( defstruct ( bt (: print-functio n print-bt ))
       ’A binary tree . ’
       index
       data
       left
       right )

    ( defun make-f-array ( size & key ( initial-cont e nt s nil ))
       ’A new functional array of the given size . ’
       ( labels (( f ( start end )
                     ( cond ((= start (1- end ))
7




                              ( make-bt : index start
                                         : data ( when initial-co nt en t s
                                                   ( elt initial-co nt en t s start ))
                                         : left nil
                                         : right nil ))
                            ((= start end ) nil )
                            ( t ( let (( midpoint ( floor (+ end start -1) 2)))
                                   ( make-bt : index midpoint
                                              : data ( when initial-cont e nt s
                                                          ( elt initial-con te nt s midpoint ))
                                              : left ( f start midpoint )
                                              : right ( f (1+ midpoint ) end )))))))
          ( f 0 size )))

    ( defun f-array-repl ac e ( f-array index data )
      ’A functional array identical to the given array except that the
    data at index is changed . This is an O ( log ( n )) function in time and
    space . ’
      ( cond (( < index ( bt-index f-array ))
                ( make-bt : index ( bt-index f-array )
                          : data ( bt-data f-array )
                          : left ( f-array-rep la ce ( bt-left f-array ) index data )
                          : right ( bt-right f-array )))
              ((= ( bt-index f-array ) index )
                ( make-bt : index index
                          : data data
                          : left ( bt-left f-array )
                          : right ( bt-right f-array )))
              ( t ( make-bt : index ( bt-index f-array )
                             : data ( bt-data f-array )
                             : left ( bt-left f-array )
8




                             : right ( f-array-rep la c e ( bt-right f-array ) index data )))))

    ( defun f-array-get ( f-array index )
       ’ The data at the given index of the given functional array . ’
       ( cond ((= index ( bt-index f-array )) ( bt-data f-array ))
              (( < index ( bt-index f-array )) ( f-array-get ( bt-left f-array ) index ))
              ( t ( f-array-get ( bt-right f-array ) index ))))

    ( defun f-array-pos it io n ( item f-array )
       ’ The index at which the given item is found in the given functional
    array , or nil if the item is not found . ’
       ( when f-array
          ( or ( f-array-pos it i on item ( bt-left f-array ))
               ( when ( eql item ( bt-data f-array ))
                  ( bt-index f-array ))
             ( f-array-pos it i on item ( bt-right f-array )))))

    ( defun f-array-di ff e re n ce ( old new )
       ’A list of the data in nodes that are structurally different in the
    given functional arrays old and new . ’
       ( when old
          ( concatenate ’ list
                        ( when ( not ( eq old new ))
                           ( list ( list ( bt-index old ) ( bt-data old ) ( bt-data new ))))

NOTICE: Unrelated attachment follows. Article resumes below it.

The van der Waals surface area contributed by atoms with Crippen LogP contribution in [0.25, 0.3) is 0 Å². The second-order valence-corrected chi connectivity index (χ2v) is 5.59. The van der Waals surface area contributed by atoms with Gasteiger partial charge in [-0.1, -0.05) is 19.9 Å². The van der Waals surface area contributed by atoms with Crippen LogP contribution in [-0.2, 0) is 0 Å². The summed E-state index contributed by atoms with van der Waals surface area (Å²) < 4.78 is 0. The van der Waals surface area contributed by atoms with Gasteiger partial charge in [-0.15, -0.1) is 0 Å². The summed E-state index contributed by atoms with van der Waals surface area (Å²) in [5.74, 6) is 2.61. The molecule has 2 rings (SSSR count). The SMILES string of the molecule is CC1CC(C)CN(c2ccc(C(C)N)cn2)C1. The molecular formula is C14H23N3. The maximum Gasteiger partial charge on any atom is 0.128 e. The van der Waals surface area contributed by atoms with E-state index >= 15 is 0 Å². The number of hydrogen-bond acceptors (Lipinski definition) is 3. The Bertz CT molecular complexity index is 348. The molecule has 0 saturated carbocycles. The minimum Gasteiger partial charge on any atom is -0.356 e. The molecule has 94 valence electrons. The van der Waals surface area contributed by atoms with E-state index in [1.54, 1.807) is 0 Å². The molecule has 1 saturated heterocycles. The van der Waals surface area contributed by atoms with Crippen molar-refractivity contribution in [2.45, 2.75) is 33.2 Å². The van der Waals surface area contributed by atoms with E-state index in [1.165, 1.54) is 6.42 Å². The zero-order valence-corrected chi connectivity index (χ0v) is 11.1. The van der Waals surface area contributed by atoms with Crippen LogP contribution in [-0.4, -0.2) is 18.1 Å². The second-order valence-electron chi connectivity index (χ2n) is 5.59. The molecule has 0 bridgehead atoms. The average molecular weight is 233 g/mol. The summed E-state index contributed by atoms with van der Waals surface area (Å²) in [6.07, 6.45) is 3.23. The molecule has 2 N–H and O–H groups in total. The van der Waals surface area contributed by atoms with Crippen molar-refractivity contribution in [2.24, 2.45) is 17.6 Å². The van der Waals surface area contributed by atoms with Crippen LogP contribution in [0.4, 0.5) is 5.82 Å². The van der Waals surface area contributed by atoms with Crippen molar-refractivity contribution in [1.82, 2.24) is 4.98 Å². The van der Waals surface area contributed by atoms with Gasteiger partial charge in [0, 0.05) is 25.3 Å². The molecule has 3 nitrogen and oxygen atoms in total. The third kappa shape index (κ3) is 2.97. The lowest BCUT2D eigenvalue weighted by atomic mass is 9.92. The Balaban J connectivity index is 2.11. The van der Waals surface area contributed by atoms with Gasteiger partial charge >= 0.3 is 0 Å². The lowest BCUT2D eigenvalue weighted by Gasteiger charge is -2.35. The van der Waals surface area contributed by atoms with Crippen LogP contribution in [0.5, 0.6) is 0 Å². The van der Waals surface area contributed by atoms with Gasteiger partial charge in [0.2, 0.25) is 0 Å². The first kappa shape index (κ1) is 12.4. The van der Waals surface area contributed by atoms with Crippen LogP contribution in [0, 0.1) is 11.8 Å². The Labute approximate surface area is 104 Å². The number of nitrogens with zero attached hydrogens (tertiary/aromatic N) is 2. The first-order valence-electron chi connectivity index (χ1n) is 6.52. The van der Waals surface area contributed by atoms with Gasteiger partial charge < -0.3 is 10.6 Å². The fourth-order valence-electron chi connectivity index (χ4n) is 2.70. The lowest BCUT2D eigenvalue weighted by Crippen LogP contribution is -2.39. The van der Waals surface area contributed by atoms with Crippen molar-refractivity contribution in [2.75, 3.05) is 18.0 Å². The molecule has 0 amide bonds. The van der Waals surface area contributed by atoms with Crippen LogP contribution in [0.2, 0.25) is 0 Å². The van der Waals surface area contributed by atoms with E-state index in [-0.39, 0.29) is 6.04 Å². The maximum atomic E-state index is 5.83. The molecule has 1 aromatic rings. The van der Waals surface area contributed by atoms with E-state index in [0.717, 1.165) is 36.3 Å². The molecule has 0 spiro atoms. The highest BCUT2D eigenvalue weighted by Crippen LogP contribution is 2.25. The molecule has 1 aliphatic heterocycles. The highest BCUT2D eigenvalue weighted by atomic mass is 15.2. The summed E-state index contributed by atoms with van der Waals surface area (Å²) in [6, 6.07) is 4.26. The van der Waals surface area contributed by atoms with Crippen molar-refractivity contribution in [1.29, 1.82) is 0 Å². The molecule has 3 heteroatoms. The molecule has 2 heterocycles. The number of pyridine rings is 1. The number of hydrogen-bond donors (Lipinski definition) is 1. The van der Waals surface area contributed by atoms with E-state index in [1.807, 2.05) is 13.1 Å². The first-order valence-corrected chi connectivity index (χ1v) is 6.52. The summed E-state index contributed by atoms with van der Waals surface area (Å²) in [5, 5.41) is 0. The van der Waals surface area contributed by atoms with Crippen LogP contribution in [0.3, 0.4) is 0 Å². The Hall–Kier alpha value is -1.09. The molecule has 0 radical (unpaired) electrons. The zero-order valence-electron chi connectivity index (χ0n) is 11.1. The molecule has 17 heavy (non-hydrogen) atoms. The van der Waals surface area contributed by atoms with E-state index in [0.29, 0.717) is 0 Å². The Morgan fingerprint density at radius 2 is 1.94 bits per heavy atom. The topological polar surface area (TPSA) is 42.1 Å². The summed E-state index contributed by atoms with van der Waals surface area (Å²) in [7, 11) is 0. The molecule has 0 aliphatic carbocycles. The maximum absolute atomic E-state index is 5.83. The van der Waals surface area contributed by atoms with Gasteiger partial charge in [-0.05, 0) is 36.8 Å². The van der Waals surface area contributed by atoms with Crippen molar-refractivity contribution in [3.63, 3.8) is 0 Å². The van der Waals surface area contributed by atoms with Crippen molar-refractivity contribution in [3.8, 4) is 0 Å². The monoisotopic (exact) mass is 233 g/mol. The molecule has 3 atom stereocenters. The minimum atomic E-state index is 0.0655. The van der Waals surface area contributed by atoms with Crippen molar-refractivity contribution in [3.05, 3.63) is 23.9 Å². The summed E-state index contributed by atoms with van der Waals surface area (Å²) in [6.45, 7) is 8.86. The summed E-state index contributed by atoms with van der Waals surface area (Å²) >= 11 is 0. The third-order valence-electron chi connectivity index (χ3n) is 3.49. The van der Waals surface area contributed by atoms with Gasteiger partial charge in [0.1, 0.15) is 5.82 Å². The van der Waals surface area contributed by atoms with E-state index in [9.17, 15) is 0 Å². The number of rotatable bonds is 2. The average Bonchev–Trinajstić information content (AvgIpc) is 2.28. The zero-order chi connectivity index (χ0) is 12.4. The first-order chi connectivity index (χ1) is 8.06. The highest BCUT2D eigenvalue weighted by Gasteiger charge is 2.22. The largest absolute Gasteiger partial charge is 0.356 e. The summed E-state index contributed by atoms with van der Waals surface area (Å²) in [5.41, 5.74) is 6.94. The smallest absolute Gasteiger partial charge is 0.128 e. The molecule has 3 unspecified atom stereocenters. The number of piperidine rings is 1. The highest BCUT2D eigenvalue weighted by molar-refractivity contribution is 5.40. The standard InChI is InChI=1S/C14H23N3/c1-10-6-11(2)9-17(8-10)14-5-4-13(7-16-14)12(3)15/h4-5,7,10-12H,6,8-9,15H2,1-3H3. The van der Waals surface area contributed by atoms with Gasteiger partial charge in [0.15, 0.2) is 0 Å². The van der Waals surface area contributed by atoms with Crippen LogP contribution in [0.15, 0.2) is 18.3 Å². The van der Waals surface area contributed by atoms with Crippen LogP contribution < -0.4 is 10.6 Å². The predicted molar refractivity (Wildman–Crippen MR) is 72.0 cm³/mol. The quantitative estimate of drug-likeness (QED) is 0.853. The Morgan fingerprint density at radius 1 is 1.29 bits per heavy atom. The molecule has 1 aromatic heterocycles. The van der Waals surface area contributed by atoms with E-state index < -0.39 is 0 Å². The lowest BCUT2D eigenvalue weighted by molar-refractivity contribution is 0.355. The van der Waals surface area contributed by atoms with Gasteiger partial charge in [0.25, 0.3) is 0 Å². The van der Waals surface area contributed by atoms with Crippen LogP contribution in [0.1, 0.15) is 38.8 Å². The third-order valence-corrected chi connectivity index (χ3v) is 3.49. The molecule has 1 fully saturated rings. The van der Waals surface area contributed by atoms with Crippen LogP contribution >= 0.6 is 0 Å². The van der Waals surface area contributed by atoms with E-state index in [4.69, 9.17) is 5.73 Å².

( f-array-dif f er e nc e ( bt-left old ) ( bt-left new ))
                        ( f-array-dif f er e nc e ( bt-right old ) ( bt-right new )))))

    ; ;; SIDE EFFECTS ( PRINTING )

    ( defun show-differe nc e ( old new & optional ( depth 0))
       ( when old
9




          ( when ( zerop depth )
                ( format t " ~& index | old | new " ))
          ( unless ( eq old new )
             ( format t " ~&~6 d | ~3 d | ~3 d " ( bt-index old ) ( bt-data old )
                       ( bt-data new )))
          ( show-differe nc e ( bt-left old )
                               ( bt-left new ) (1- depth ))
          ( show-differe nc e ( bt-right old )
                               ( bt-right new ) (1- depth ))))

    ( defun print-bt ( bt stream depth )
       ( when ( zerop depth )
               ( format stream " # BT " ))
       ( when bt
            ( if ( > depth -2)
                ( format stream " ((~ A ,~ A )~ A ~ A ) "
                         ( bt-index bt )
                         ( bt-data bt )
                         ( format nil " ~:[ x ~; ~ A ~] "
                                  ( bt-left bt )
                                  ( print-bt ( bt-left bt ) nil (1- depth )))
                         ( format nil " ~:[ x ~; ~ A ~] "
                                  ( bt-right bt )
                                  ( print-bt ( bt-right bt ) nil (1- depth ))))
                ( format stream " ... " ))))

     ( defun pre-order-pr in t ( bt )
        ( walk-pre-orde r bt # ’ print-data ))

     ( defun print-data ( node )
10




        ( format t " ~ A " ( bt-data node )))

     ( defun in-order-prin t ( bt )
        ( walk-in-order bt # ’ print-data ))

     ( defun walk-pre-orde r ( bt f )
        ’ Apply function f to each node of the given binary tree in
     pre-order fashion . ’
        ( when bt
           ( funcall f bt )
           ( walk-pre-orde r ( bt-left bt ) f )
           ( walk-pre-orde r ( bt-right bt ) f )))

     ( defun walk-in-order ( bt f )
        ’ Apply function f to each node of the given binary tree in
     in-order fashion . ’
       ( when bt
          ( walk-in-order ( bt-left bt ) f )
          ( funcall f bt )
          ( walk-in-order ( bt-right bt ) f )))

     ; ;; This is just for the example

     ( defun fibs ( n & optional ( a 1) ( b 1))
        ’A list of the first n numbers in the fibonacci sequence . ’
        ( if ( zerop n )
             nil
             ( cons a ( fibs (1- n ) b (+ a b )))))
11